Screening for sepsis in general hospitalized patients: a systematic review.

Link to article at PubMed

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Screening for sepsis in general hospitalized patients: a systematic review.

J Hosp Infect. 2017 Aug;96(4):305-315

Authors: Alberto L, Marshall AP, Walker R, Aitken LM

Abstract
BACKGROUND: Sepsis is a condition widely observed outside critical care areas.
AIM: To examine the application of sepsis screening tools for early recognition of sepsis in general hospitalized patients to: (i) identify the accuracy of these tools; (ii) determine the outcomes associated with their implementation; and (iii) describe the implementation process.
METHODS: A systematic review method was used. PubMed, CINAHL, Cochrane, Scopus, Web of Science, and Embase databases were systematically searched for primary articles, published from January 1990 to June 2016, that investigated screening tools or alert mechanisms for early identification of sepsis in adult general hospitalized patients. The review protocol was registered with PROSPERO (CRD42016042261).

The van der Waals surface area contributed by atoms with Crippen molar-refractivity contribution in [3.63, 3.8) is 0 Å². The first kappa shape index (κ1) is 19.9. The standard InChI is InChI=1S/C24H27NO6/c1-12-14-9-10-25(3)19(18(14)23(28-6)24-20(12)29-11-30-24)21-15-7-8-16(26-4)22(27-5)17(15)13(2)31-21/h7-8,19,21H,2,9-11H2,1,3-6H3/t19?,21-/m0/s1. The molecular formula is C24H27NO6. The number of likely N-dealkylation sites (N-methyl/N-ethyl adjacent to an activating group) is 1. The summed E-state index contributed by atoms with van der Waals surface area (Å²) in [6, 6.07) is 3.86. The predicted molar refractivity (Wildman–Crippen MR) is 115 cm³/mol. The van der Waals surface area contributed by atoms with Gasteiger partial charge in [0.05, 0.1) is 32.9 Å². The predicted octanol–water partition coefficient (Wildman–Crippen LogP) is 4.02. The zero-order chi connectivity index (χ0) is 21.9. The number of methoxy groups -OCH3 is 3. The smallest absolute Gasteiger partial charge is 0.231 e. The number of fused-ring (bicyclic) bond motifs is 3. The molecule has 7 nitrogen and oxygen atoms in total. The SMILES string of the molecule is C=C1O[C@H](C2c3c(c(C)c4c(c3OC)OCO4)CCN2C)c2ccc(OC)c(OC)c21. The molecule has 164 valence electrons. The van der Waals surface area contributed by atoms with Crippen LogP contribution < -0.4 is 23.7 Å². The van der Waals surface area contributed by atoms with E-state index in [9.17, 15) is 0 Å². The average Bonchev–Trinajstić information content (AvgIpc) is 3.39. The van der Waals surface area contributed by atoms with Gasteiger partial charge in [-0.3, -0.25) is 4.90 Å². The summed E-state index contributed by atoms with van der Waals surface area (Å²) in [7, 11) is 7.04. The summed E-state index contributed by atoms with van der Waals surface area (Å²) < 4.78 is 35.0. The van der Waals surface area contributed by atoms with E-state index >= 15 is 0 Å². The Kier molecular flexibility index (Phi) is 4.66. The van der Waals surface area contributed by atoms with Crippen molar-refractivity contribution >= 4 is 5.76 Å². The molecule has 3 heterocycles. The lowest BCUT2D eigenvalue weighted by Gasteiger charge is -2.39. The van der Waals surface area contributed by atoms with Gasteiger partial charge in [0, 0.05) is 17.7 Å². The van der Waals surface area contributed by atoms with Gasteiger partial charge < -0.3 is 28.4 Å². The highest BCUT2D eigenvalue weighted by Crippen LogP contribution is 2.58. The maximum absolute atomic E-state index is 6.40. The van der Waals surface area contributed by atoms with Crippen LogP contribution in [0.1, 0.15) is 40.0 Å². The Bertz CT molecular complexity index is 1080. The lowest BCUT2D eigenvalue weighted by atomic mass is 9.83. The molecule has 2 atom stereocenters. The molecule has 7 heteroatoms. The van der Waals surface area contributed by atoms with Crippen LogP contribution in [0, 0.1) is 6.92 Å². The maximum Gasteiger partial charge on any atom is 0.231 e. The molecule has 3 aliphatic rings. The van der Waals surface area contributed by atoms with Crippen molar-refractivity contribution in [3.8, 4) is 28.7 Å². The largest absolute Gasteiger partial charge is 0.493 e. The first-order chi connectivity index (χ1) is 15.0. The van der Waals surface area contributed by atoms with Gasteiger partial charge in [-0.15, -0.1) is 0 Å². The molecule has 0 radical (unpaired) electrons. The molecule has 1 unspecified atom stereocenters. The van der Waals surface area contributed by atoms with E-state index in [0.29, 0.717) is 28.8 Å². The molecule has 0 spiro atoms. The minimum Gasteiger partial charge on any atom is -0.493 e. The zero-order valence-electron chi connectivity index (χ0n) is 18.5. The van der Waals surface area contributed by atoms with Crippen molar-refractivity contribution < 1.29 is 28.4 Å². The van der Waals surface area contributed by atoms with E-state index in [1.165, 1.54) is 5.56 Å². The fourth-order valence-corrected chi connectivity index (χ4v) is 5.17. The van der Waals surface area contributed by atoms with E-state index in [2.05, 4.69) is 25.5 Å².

FINDINGS: More than 8000 citations were screened for eligibility after duplicates had been removed. Six articles met the inclusion criteria testing two types of sepsis screening tools. Electronic tools can capture, recognize abnormal variables, and activate an alert in real time. However, accuracy of these tools was inconsistent across studies with only one demonstrating high specificity and sensitivity. Paper-based, nurse-led screening tools appear to be more sensitive in the identification of septic patients but were only studied in small samples and particular populations. The process of care measures appears to be enhanced; however, demonstrating improved outcomes is more challenging. Implementation details are rarely reported. Heterogeneity of studies prevented meta-analysis.
CONCLUSION: Clinicians, researchers and health decision-makers should consider these findings and limitations when implementing screening tools, research or policy on sepsis recognition in general hospitalized patients.

PMID: 28506711 [PubMed - indexed for MEDLINE]

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